Budding Acrobat

by Mary Beth

Tonight Cora stood up in her high chair and then abruptly dove out of it, sideways, headfirst. Cora likes to stand up in her high chair. She always gets lots of attention. It is negative attention, but any attention is preferable to being ignored.

Also, although her mommy has tried to teach her sign language for “all done”, waving her hands around just doesn’t seem like an effective way to get a point across. So instead, Cora picks up any remaining food and hurls it onto the floor as hard as she can and as fast as she can (she used to be slower, but then her parents had an easier time catching it). And then she lumbers to her feet and yells at her parents as loudly as she can, to let them know that she is finished. It is much more useful in terms of getting their attention than quietly and sedately waving her hands.

For months now, Cora and her parents have been battling about Cora standing up in her high chair. When Cora first figured out how to stand up in her high chair, she was overjoyed. She could climb onto her tray and from thence, onto the table. For awhile, her parents were shocked and somewhat amused. And then they yelled at her, and she ignored them, and got faster at getting onto the table. But then they put a big fat pillow behind her back so her tummy was pressed up against the high chair tray, making it harder to stand up. They thought they had won. They thought the battle was over. And for awhile it was. Cora was checkmated.

And then, somehow, Cora figured out how to stand up, even with the pillow.

When she first stood up, tall and strong and a little wobbly, she smiled down at everyone from on high, feeling extremely proud of herself. She felt even more gleeful when she caught sight of her parents’ open mouths. She ignored the subsequent commands- “Down, Cora! Sit down!”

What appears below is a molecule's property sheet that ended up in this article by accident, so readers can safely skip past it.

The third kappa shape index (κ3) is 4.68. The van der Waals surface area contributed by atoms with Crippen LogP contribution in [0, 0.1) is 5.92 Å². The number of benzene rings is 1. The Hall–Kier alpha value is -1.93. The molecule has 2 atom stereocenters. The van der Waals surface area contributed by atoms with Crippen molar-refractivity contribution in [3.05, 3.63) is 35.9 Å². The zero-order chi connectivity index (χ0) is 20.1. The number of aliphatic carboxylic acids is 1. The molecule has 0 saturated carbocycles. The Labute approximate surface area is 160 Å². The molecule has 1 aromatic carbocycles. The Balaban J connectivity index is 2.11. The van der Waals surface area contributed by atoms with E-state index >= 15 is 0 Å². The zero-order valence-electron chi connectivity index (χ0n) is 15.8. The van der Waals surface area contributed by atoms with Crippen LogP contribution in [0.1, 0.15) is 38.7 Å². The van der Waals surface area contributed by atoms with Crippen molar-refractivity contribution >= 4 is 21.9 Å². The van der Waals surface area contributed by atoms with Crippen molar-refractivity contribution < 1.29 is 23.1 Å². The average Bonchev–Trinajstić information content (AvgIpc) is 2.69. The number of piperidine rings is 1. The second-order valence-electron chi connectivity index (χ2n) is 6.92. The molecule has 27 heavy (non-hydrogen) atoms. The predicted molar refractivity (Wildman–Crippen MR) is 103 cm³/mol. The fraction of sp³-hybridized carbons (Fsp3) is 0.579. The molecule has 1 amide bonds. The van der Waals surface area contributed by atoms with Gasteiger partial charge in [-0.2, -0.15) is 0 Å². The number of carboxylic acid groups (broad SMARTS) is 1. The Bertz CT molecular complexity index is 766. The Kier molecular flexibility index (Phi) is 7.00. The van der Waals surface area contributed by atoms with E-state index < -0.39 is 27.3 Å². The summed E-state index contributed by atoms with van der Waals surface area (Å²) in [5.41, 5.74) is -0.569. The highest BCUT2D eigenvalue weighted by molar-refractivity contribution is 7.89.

Every day since, Cora has gotten better at standing up in her high chair. She has heard her parents talk about getting a new high chair, and she laughs. She will figure out that high chair, too. No one can restrain a spirit like hers.

Tonight, however, she just wasn’t feeling like she was getting the attention she needed. Naked except for a diaper, with bits of broccoli and corn sticking to her face and tummy, she towered above her parents.

“Mamamama!” she cried. “Mommeee!”

Her mommy glanced at her briefly, and told her to sit down, then went back to talking to Annie. Cora switched to yelling. Her mommy needed to pay attention to her and give her what she wanted. She didn’t tell her mommy what that was. Mommies are just supposed to know.

But Annie had a canker sore in her mouth, and kept weeping into the tablecloth and taking Mommy’s attention. So Cora felt she needed to up the ante. From standing, she pitched herself headfirst out of the high chair, towards her mommy but also towards the floor.

Her mommy reached out and, inches above the floor, caught her by one leg and one arm. Her mommy then lowered her to the ground.

Cora was very, very angry. She screamed in frustration. Her leg and arm hurt! And she was on the FLOOR now! That was NOT where she was supposed to be! And she was NOT getting enough attention. She started to sit up, but the cruelty of the world around her was too much, and she collapsed forward, her head down on the carpet, and wept.

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